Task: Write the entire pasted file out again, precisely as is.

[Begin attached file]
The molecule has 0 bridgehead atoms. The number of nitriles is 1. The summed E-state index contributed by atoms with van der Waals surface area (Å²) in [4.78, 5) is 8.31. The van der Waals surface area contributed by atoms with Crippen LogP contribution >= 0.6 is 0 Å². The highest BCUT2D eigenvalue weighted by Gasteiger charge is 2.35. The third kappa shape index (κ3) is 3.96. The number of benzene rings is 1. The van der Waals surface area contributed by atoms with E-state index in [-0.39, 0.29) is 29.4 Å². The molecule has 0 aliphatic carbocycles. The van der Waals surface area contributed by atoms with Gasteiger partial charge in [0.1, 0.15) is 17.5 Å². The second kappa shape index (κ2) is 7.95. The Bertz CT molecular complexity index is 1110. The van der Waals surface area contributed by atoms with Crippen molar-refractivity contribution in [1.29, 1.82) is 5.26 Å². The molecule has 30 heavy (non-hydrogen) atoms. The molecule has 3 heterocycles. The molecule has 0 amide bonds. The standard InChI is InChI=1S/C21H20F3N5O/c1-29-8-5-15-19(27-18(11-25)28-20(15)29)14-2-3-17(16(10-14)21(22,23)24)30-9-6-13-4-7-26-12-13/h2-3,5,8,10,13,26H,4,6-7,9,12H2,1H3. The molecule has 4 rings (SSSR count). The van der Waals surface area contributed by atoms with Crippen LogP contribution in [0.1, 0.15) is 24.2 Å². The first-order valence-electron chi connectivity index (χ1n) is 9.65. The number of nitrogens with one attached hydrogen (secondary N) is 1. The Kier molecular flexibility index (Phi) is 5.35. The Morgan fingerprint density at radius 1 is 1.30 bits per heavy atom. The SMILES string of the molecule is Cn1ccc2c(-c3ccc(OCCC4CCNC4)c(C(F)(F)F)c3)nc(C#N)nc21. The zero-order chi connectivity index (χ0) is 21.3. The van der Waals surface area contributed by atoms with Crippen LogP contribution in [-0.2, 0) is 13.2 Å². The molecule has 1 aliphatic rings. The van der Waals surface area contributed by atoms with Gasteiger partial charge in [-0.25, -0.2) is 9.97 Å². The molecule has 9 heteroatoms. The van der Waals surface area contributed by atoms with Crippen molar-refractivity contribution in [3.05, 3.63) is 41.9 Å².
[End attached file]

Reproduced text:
The molecule has 0 bridgehead atoms. The number of nitriles is 1. The summed E-state index contributed by atoms with van der Waals surface area (Å²) in [4.78, 5) is 8.31. The van der Waals surface area contributed by atoms with Crippen LogP contribution >= 0.6 is 0 Å². The highest BCUT2D eigenvalue weighted by Gasteiger charge is 2.35. The third kappa shape index (κ3) is 3.96. The number of benzene rings is 1. The van der Waals surface area contributed by atoms with E-state index in [-0.39, 0.29) is 29.4 Å². The molecule has 0 aliphatic carbocycles. The van der Waals surface area contributed by atoms with Gasteiger partial charge in [0.1, 0.15) is 17.5 Å². The second kappa shape index (κ2) is 7.95. The Bertz CT molecular complexity index is 1110. The van der Waals surface area contributed by atoms with Crippen molar-refractivity contribution in [1.29, 1.82) is 5.26 Å². The molecule has 30 heavy (non-hydrogen) atoms. The molecule has 3 heterocycles. The molecule has 0 amide bonds. The standard InChI is InChI=1S/C21H20F3N5O/c1-29-8-5-15-19(27-18(11-25)28-20(15)29)14-2-3-17(16(10-14)21(22,23)24)30-9-6-13-4-7-26-12-13/h2-3,5,8,10,13,26H,4,6-7,9,12H2,1H3. The molecule has 4 rings (SSSR count). The van der Waals surface area contributed by atoms with Crippen LogP contribution in [0.1, 0.15) is 24.2 Å². The first-order valence-electron chi connectivity index (χ1n) is 9.65. The number of nitrogens with one attached hydrogen (secondary N) is 1. The Kier molecular flexibility index (Phi) is 5.35. The Morgan fingerprint density at radius 1 is 1.30 bits per heavy atom. The SMILES string of the molecule is Cn1ccc2c(-c3ccc(OCCC4CCNC4)c(C(F)(F)F)c3)nc(C#N)nc21. The zero-order chi connectivity index (χ0) is 21.3. The van der Waals surface area contributed by atoms with Crippen LogP contribution in [-0.2, 0) is 13.2 Å². The molecule has 1 aliphatic rings. The van der Waals surface area contributed by atoms with Gasteiger partial charge in [-0.25, -0.2) is 9.97 Å². The molecule has 9 heteroatoms. The van der Waals surface area contributed by atoms with Crippen molar-refractivity contribution in [3.05, 3.63) is 41.9 Å².